Qian Long felt a rasping dryness in his throat and his heart beating rapidly. A moment passed. "I asked you to go to Beijing with me to work, but you refused," he said finally. Chen turned and gazed out at the great river without answering.

"With your scholastic abilities," Qian Long continued, "what reason would there be for not promoting you? Such a situation would be of great benefit to our family and to the nation, to both you and I. Why be so disloyal and unfilial as to continue with this criminal course of action?"

Chen spun round. "I have never accused you of being disloyal or unfilial, or of acting criminally, and yet you accuse me of these things."

"Hah!" replied Qian Long. "It is true that ministers must be completely loyal to their emperor. But since I am already emperor, how could I be disloyal?"

"You are obviously a Chinese and yet you submit to the Manchus. Is that loyalty? When our father and mother were alive, you never attended to them properly. Is that filial behaviour?"

Beads of sweat dripped off Qian Long's forehead. "At the time, I did not know," he said quietly. "I first heard about it when the former leader of your Red Flower Society, Master Yu, visited me last spring. Even now, I'm not sure whether I believe it."

"Look at yourself," Chen said. "What resemblance is there to a Manchu? How can you have any further doubt?"

Qian Long brooded in silence.

"You are Chinese. The homeland of the Chinese people has fallen into the hands of the Manchus, and you yourself lead them in the oppression of our people. Is that not disloyal, unfilial and criminal behaviour?"

For a moment, Qian Long was at a loss for a reply. "And now I have fallen into your hands," he finally said, haughtily. "If you are going to kill me, then kill me. There is no point wasting words."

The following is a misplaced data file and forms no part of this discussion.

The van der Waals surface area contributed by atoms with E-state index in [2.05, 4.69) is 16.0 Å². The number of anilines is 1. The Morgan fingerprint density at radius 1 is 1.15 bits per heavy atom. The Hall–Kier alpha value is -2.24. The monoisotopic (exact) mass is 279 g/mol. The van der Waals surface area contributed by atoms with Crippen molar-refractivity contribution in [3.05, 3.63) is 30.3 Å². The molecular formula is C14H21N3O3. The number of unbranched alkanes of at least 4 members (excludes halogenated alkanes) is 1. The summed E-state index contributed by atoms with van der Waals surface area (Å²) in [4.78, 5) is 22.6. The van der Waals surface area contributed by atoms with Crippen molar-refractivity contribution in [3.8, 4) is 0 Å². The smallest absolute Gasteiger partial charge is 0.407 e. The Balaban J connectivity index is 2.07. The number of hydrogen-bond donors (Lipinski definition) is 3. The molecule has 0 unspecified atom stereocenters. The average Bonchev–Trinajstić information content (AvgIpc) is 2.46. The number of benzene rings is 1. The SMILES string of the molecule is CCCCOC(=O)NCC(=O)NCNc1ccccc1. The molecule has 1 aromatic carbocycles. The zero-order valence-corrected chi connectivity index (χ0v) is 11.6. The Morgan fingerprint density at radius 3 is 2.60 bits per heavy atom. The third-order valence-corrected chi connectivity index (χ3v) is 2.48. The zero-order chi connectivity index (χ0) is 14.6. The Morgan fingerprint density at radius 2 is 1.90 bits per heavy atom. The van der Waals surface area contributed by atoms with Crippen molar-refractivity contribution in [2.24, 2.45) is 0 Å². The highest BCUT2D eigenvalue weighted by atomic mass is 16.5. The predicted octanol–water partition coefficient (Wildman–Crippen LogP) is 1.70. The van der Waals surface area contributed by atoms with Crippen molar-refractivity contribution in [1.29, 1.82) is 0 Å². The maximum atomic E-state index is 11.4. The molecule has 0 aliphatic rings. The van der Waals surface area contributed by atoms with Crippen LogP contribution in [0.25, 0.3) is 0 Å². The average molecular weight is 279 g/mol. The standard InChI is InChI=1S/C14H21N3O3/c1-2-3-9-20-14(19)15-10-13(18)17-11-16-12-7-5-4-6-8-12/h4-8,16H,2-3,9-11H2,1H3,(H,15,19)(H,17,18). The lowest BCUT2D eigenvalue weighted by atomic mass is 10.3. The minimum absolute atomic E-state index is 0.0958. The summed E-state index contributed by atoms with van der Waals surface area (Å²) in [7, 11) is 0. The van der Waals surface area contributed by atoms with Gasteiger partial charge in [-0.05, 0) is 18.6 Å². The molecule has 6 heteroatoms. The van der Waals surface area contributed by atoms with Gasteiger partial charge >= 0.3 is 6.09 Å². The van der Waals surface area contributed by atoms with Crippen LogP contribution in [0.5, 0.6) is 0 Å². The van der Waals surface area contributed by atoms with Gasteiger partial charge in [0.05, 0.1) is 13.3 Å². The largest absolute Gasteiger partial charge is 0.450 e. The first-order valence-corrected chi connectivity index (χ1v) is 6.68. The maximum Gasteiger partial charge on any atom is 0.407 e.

"But we made a pact on the embankment at Haining that we would never do anything to hurt one other," Chen replied softly. "How can I go back on my word? And anyway, now that we know we are blood brothers, we have even less reason to do each other harm." A tear trickled unbidden down his cheek.

"Well, what do you want me to do? Do you want to force me to abdicate?"

"No," said Chen, wiping his eyes. "You can continue to be emperor. But as the wise, enlightened founder of a new dynasty."

"Founder of a new dynasty?" Qian Long echoed in surprise.

"Yes. You will be a Chinese emperor, not an emperor of the Manchus."

Qian Long suddenly understood. "So you want me to drive out the Manchus?" he said.

"Yes, you will be emperor just the same, but instead of being regarded as a criminal and cursed by future generations, why not establish an outstanding and rejuvenating dynasty that will last?"

Chen saw from Qian Long's expression that his words were having the desired effect.

"Being the emperor you are at present, you are simply basking in the glory of the former Manchu rulers," he continued. "What is so special about that? Look at that man."